Few places are likely as lonely as retirement centers right now with visits from family restricted because of the coronavirus pandemic.
But Wednesday afternoon, a video call from California gave one Dallas retiree a reprieve.
“You know, this is not a typical Wednesday,” said Pam Altizer, 66.
She lives at Presbyterian Village North and was on a laptop when the Zoom video call came in.
“Hi, how are you,” Altizer asked smiling.
“Look at you. You look so beautiful and colorful,” the woman with the British accent said on the other end. It was Jane Seymour, the Hollywood actress, who called Altizer from her home in Malibu, more than 1,400 miles away.
Seymour wanted to spend part of her afternoon painting with Altizer on a video call.
“It’s kind of fun to paint with someone else,” the actress told Altizer.
When she’s not on a set somewhere, Seymour is often in her art studio at home, with watercolors.
Altizer has also dabbled in painting for years, before retiring as a management consultant who traveled across the country.
Both women agreed to let WFAA sit in and watch their session.
“I’m using a purple instead of a black,” Altizer said showing Seymour a tube of paint.
“I think if people knew how calming it was to put brush strokes on a canvas, we’d get a lot more people happier,” Seymour told Altizer. “It’s a natural sedative.”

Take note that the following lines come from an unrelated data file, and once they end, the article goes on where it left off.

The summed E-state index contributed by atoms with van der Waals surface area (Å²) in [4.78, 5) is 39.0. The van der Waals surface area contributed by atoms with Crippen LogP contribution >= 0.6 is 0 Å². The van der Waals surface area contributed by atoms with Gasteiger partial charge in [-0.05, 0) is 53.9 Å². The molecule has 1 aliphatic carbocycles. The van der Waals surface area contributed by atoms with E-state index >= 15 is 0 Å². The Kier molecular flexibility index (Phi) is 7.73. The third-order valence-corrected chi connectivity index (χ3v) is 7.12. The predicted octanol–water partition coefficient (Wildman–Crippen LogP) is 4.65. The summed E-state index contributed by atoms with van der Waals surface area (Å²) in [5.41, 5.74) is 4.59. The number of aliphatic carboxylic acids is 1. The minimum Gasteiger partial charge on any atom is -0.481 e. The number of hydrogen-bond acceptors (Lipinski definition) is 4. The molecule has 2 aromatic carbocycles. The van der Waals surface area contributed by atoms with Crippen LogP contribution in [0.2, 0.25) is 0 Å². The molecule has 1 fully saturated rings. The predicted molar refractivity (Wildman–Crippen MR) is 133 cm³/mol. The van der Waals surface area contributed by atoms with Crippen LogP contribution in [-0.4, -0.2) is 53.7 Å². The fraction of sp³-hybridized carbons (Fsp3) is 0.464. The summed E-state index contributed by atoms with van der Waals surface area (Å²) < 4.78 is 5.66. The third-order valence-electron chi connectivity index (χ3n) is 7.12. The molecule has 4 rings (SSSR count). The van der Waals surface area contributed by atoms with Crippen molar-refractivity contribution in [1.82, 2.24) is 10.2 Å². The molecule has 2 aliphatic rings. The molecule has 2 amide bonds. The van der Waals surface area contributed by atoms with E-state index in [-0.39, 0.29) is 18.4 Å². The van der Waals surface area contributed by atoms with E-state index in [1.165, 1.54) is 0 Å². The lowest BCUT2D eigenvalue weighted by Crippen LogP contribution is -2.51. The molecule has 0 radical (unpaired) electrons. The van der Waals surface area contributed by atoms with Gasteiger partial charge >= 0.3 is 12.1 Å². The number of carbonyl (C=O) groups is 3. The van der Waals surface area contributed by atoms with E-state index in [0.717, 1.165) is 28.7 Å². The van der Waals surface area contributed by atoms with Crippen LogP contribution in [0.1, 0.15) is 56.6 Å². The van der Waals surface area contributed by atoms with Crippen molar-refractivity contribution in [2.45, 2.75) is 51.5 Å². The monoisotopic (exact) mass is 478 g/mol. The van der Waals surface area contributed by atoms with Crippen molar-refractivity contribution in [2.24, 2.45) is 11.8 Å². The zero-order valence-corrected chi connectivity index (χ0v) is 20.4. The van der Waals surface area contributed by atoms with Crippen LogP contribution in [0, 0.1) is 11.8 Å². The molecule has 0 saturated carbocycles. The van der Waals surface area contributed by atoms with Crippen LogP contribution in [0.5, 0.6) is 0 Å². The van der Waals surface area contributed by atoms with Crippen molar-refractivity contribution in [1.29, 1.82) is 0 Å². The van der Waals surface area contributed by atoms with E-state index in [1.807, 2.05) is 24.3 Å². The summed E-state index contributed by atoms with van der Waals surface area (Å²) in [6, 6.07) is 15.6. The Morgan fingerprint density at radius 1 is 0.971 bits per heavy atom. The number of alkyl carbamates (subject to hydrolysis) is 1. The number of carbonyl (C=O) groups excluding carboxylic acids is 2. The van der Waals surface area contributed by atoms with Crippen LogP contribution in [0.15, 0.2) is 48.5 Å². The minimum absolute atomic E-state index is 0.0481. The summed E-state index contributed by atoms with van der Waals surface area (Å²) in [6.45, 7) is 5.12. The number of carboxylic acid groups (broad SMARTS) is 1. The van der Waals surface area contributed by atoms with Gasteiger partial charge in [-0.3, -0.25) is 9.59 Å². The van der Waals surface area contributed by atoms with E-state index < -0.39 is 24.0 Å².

For more than an hour, they chatted about paint brushes and palette knives, canvas and colors – even COVID19.
“This is a very, very difficult time for everyone. It’s just hard to imagine, isn’t it,” Seymour stated.
She was in Madrid filming a movie when the virus began to spread in Spain and said she caught one of the last flights back to the United States.
Now, with restrictions on retirement centers and nursing homes, many senior citizens have been pushed into isolation during COVID19. They cannot have visitors for fear of spreading the virus.
So, Seymour wanted to reach out on Wednesday to seniors and the homebound, hoping to inspire others to do the same.
“We all know that they’re most at risk for this virus, too, so, I just thought I’d bring some joy and fun into their homes,” she said. “It gave back to me more than I think it did for them, to be perfectly honest. I had a blast. I loved every minute of it.”
Seymour said she now wants people to consider doing something for others and then share it on-line, using the hashtag #OpenHeartedChallenge.
“I think we can all do something. And I think what was interesting that Jane mentioned, she said she benefitted more from it at the end of the day than the initial intention was. It’s nice to have something to feel good about right now,” said Tim Mallad, CEO of Forefront Living, who helped organize the calls and oversees Presbyterian Village North.
The virus has changed a lot of how society interacts, but Seymour and Pam painting, prove that the pandemic remains no match for generosity.
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